It's a big weekend for...
Comeback Kings of Swing
Tiger Woods, who used to be good, and Sergio Garcia, who used to be good, are on the verge of being good again.
A first round in Dubai of ups, downs and good ol'-fashioned Tiger-style swearing in front of small children summed up Woods' early travails but he flew back with a 66 yesterday. Moving day on the eve of moving day. Garcia has rediscovered his customary club wiggle too, thanks to a 10-week break before Christmas to ruminate on, forget about, repair smashed ornaments after, dropping to 80th in the world. But in Dubai the Spaniard is second and Woods is fifth – with a half-finished new swing. Could 2011 be Tiger time again, or can Garcia get back to where he was a few years ago? This weekend will tell.
We applaud you wholeheartedly
We all know that fast bowlers have the reputation for not being the brightest of lads, and England's Darren Gough was no exception – Angus Fraser once told of Goughie heading to a fine Italian eaterie called "Albarone"; turned out it was All Bar One. But it seems that Gough, a lifelong Tory, is not quite as dense as his vocation and party political bias might suggest because this week he turned down David Cameron's personal request that he stand for the Barnsley Central seat vacated by expenses fiddler Eric Illsley. Labour won by a massive 11,093 majority last time out. No chance Goughie was going to toil on that flat wicket.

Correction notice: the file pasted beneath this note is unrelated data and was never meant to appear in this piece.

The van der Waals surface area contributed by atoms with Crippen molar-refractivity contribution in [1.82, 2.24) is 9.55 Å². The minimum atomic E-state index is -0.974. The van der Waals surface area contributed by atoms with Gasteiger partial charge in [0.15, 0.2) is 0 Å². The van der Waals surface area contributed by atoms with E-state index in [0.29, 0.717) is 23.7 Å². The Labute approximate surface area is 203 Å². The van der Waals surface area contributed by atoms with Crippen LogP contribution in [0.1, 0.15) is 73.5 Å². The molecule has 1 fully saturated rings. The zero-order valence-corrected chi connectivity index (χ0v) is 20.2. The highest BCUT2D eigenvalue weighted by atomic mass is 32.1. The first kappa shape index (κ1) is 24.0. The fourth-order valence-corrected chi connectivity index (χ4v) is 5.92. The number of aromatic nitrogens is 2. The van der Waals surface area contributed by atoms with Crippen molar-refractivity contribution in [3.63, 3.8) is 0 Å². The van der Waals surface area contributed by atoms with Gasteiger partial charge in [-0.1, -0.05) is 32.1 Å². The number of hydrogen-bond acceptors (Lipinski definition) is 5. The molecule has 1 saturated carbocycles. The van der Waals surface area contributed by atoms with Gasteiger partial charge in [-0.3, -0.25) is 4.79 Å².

Plus the stories you might have missed
I'm just not feeling myself
So it seems the Football Association is issuing a final, final warning that it is potentially reaching the point where it is going to threaten to take action against clubs whose players cry off from international duty owing to "illness" or "a knock" but who miraculously play a blinder the following Saturday. Not before time.
That said, it could be worse. Sparta Prague kept back three "ill" and "injured" players from their national teams this week only to field them in a friendly against Zenit St Petersburg – with different names on their back. The fiendish plan would have worked too, were it not for the fact that professional footballers, in general, are quite easily recognised.